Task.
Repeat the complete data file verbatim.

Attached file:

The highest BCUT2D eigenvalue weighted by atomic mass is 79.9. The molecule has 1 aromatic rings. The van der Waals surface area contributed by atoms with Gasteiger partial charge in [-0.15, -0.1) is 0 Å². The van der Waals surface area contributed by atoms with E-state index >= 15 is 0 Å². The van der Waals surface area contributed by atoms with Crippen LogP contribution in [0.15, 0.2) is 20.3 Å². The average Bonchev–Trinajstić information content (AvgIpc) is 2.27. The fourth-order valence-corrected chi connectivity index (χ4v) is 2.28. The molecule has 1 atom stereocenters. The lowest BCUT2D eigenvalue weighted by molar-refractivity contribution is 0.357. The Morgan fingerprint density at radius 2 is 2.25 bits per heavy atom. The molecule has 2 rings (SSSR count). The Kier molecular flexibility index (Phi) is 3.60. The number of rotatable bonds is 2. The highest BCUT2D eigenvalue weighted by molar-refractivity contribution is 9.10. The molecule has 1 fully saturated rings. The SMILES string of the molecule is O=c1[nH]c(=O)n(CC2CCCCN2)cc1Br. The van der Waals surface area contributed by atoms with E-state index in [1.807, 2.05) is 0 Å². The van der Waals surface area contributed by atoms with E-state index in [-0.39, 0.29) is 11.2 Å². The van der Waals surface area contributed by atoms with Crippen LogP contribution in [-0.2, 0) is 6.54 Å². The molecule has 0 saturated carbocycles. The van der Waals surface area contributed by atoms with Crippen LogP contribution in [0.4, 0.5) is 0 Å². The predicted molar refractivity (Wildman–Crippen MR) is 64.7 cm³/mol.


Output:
The highest BCUT2D eigenvalue weighted by atomic mass is 79.9. The molecule has 1 aromatic rings. The van der Waals surface area contributed by atoms with Gasteiger partial charge in [-0.15, -0.1) is 0 Å². The van der Waals surface area contributed by atoms with E-state index >= 15 is 0 Å². The van der Waals surface area contributed by atoms with Crippen LogP contribution in [0.15, 0.2) is 20.3 Å². The average Bonchev–Trinajstić information content (AvgIpc) is 2.27. The fourth-order valence-corrected chi connectivity index (χ4v) is 2.28. The molecule has 1 atom stereocenters. The lowest BCUT2D eigenvalue weighted by molar-refractivity contribution is 0.357. The Morgan fingerprint density at radius 2 is 2.25 bits per heavy atom. The molecule has 2 rings (SSSR count). The Kier molecular flexibility index (Phi) is 3.60. The number of rotatable bonds is 2. The highest BCUT2D eigenvalue weighted by molar-refractivity contribution is 9.10. The molecule has 1 fully saturated rings. The SMILES string of the molecule is O=c1[nH]c(=O)n(CC2CCCCN2)cc1Br. The van der Waals surface area contributed by atoms with E-state index in [1.807, 2.05) is 0 Å². The van der Waals surface area contributed by atoms with E-state index in [-0.39, 0.29) is 11.2 Å². The van der Waals surface area contributed by atoms with Crippen LogP contribution in [-0.2, 0) is 6.54 Å². The molecule has 0 saturated carbocycles. The van der Waals surface area contributed by atoms with Crippen LogP contribution in [0.4, 0.5) is 0 Å². The predicted molar refractivity (Wildman–Crippen MR) is 64.7 cm³/mol.